WELLBEING | DHB In Lockdown: A Test in Mental Fortitude
As I write, it is the morning after Boris Johnson has announced the first changes to release some of the most restrictive measures people have ever been held by in British history. I can only liken it to some of the Emergency Defence Regulations that were introduced during the Second World War when people had to be vigilant, had some restrictive freedoms and controls were added to access food, drink and other parts of life. But you see even that made some kind of sense - a visible threat to life, a clear and present danger. How do you make a villain of a virus that is invisible and can only be seen by the tears and pain left on society?
As of Wednesday this week, the people of England are once again allowed to exercise more, allowed to travel to exercise, allowed to feel some kind of individual freedom. Now I get why some people may feel afraid, some feel it is too soon, it is too early... but I can only make decisions based upon government decision. I will venture out... I will spread my wings, just a little. Because well, I need it.
Because for all those good, excellent, valid reasons why the lockdown measures had to be implemented, I think we all recognised that there would be a cost. And that cost was and remains a physical and mental fatigue. Whilst people, the Brits at least, have made the best of it by celebrating community successes, by attempting to lift the nation with acts of kindness and benevolence; and by filling our time with essential work, physical fitness or hobbies.
People have cooked. Developing unseen sourdough recipes, sharing proud dough products. People have gardened. Flattening tiny growers and seed companies by their sheer volume in kindly business. Displaying seedlings and appealing for advice and guidance from a knowledge base of none. We have gazed adoringly at pictures of other parts of the UK, we have watched television we simply would never have sat down to watch. We have taught our children. We have got cross at second home owners and those who thought the rules simply didn't apply to them... We have worried about money. We have worried about the future. We have hated that age matters.
And whilst all that took place... We got angry. We got sad. We got impatient and mad. We cried. We smiled and laughed hysterically. We over-analysed and sweated. We broke down so many times. We missed people. We worried for people. We watched news reports over and over again until we realised that actually, it was making life worse. So we actively avoided watching the news and the briefings, the scientists, the politicians and god help me the journalists who simply asked the same questions over and over and over again...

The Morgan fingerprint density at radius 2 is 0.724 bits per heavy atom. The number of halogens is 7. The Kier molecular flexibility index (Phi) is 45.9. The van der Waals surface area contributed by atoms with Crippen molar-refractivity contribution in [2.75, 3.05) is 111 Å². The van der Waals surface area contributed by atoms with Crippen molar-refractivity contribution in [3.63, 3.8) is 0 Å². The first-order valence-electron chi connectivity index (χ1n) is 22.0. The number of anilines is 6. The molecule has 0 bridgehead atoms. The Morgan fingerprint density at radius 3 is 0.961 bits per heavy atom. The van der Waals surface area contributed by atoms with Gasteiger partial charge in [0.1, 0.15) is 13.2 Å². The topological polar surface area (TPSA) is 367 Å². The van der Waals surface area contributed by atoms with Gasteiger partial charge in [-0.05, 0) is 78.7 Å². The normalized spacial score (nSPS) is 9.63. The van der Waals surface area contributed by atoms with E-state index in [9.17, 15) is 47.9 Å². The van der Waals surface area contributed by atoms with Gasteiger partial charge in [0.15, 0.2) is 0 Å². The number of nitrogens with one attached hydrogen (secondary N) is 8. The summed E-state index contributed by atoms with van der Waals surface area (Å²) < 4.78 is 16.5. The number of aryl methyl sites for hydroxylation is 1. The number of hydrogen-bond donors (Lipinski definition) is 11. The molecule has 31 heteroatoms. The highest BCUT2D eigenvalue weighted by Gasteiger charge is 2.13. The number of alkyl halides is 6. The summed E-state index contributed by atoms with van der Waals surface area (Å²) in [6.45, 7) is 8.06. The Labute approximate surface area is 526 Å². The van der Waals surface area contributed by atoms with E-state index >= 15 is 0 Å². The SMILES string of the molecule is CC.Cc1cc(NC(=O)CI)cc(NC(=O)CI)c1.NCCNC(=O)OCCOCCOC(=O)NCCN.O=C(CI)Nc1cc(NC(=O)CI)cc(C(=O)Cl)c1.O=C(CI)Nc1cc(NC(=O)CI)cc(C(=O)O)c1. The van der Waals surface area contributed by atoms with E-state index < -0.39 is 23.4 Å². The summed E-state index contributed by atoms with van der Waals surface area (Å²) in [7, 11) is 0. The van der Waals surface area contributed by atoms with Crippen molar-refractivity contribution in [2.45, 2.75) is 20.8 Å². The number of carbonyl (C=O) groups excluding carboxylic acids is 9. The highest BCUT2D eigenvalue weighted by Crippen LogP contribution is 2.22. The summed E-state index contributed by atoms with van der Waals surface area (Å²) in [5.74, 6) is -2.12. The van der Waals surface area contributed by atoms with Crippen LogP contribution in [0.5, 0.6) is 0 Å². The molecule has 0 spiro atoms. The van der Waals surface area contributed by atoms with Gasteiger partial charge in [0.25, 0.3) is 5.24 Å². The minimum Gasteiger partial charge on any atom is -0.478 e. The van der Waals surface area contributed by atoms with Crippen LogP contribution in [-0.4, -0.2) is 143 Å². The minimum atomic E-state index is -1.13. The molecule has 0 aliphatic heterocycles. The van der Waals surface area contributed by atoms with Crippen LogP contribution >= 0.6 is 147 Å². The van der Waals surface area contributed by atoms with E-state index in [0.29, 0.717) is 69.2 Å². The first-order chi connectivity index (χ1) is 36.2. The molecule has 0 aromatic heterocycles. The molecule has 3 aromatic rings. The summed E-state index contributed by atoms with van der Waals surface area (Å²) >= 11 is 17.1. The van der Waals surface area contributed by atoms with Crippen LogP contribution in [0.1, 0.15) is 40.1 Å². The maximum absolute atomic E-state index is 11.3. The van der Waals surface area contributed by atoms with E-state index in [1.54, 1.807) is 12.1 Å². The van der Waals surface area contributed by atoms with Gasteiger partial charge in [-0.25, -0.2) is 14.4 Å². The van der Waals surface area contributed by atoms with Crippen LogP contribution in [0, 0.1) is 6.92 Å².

But here's the thing, this has all been a lesson of mental fortitude. How much loss of individual freedom with a body and mind stressed by an invisible python can we cope with? And how then do we all take our first steps towards relieving the weight around our necks? Without believing the snake is still hanging around our neck?
I have no easy answers. I think I have done pretty much all of the above. But we have shown our strong we are. We have shown our dogged we are. We have all shown that we are capable of much more than we perhaps thought. Just think back to March and remember how your stress level increased, your pulse jumped and bumped and worry persisted. We have got here. We have got to mid-May and we are still here to make the best possible individual decisions for ourselves.
And I shall be making a decision - a social distanced reponsible aware decision to give my brain a chance to see landscape and tree. A chance to feel sky and wind. A chance to shake the snake for just a little while each day. For nature heals in a way that no human hand can tend you. And maybe for me, or for you, whomever you are, the paths, the treasured places, the spaces and freedom that have opened up just a little will be the salvation for us all.
Take care. Social distance. And if you can, if its right - take that first step to freedom.